• Garden Safari: A large website, providing species accounts (with photographs) for most aspects of wildlife to be found in the average British garden. There's no jargon, no confusing keys, and the links are easy to navigate; it's definitely tailored more for beginners, which is probably why I use it so much. Ideal if you want to quickly identify a house spider you've just found in your shed, not so ideal if you're after the distinguishing features seperating Empoasca decipiens and Empoasca vitis, for a hibernating specimen you've just swept from a conifer tree.  

  • Illustrated Guide to Weeds: Weeds are everywhere, which means they should form a large part of the challenge list. They aren't everyone's cup of tea, but its hard not to admire their competitive nature, their ability to adapt to often barren environments, and their consistent title as the reigning pisser off-ers of gardeners since the middle ages. This particular PDF file does exactly what it says on the tin- a photographic guide to all the weeds you'd expect to find in cultivated environments, namely gardens. The guide dedicates a page to each species, focusing on the most noticable ID features, and explaining them simply. What's good about this particular one is that it includes images of each plant in each stage of its development, not just the final flowering stage.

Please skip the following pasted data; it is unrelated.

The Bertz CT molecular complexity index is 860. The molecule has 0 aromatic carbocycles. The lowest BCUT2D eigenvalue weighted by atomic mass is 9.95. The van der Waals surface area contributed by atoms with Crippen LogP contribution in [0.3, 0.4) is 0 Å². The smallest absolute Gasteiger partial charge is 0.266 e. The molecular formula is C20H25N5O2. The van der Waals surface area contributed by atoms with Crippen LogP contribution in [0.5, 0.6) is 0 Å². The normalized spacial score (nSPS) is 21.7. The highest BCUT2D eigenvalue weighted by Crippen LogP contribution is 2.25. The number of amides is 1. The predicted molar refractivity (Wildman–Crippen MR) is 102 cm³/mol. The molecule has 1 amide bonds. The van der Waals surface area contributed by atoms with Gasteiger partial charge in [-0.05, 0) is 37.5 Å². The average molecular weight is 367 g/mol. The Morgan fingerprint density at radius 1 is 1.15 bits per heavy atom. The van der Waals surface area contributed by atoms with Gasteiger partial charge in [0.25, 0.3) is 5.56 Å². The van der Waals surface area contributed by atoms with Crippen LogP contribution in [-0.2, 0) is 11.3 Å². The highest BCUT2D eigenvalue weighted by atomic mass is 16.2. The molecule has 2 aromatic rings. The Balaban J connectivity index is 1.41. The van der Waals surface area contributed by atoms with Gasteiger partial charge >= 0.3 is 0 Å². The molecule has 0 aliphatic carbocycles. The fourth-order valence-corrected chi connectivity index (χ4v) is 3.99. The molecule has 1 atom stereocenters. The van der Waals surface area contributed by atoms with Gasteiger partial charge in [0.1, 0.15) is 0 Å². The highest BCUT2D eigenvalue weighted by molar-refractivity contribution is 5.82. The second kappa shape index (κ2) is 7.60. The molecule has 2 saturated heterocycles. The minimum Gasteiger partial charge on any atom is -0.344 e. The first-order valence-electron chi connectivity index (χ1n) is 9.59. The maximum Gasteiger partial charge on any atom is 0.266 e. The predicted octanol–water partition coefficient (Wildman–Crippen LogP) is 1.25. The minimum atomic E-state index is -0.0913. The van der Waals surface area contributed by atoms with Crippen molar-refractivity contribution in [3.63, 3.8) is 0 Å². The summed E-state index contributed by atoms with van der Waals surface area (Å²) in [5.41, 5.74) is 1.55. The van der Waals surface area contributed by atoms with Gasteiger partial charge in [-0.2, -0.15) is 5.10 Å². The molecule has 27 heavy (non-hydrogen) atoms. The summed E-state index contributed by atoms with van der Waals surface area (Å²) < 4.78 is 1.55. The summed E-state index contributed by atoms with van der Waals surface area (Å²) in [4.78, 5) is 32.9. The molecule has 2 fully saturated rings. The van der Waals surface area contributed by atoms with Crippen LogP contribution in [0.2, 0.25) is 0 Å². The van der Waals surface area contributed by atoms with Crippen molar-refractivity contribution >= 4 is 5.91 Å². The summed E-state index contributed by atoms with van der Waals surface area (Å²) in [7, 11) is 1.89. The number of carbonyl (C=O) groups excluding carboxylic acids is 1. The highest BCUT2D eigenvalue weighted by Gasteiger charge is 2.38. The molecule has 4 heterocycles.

• Lepiforum thumbnails: A German-run lepidoptera site containing images of almost every species moth and butterfly recorded in Europe. Whilst most of the site requires a German language degree, the 'thumbnail' part of the website (see the link) is presented like a piece of cake, allowing the user to quite easily seperate any micro or macro moth to species level (bar those requiring dissection), just by casually browsing through the thumbnails. By far the best moth site on the internet, period.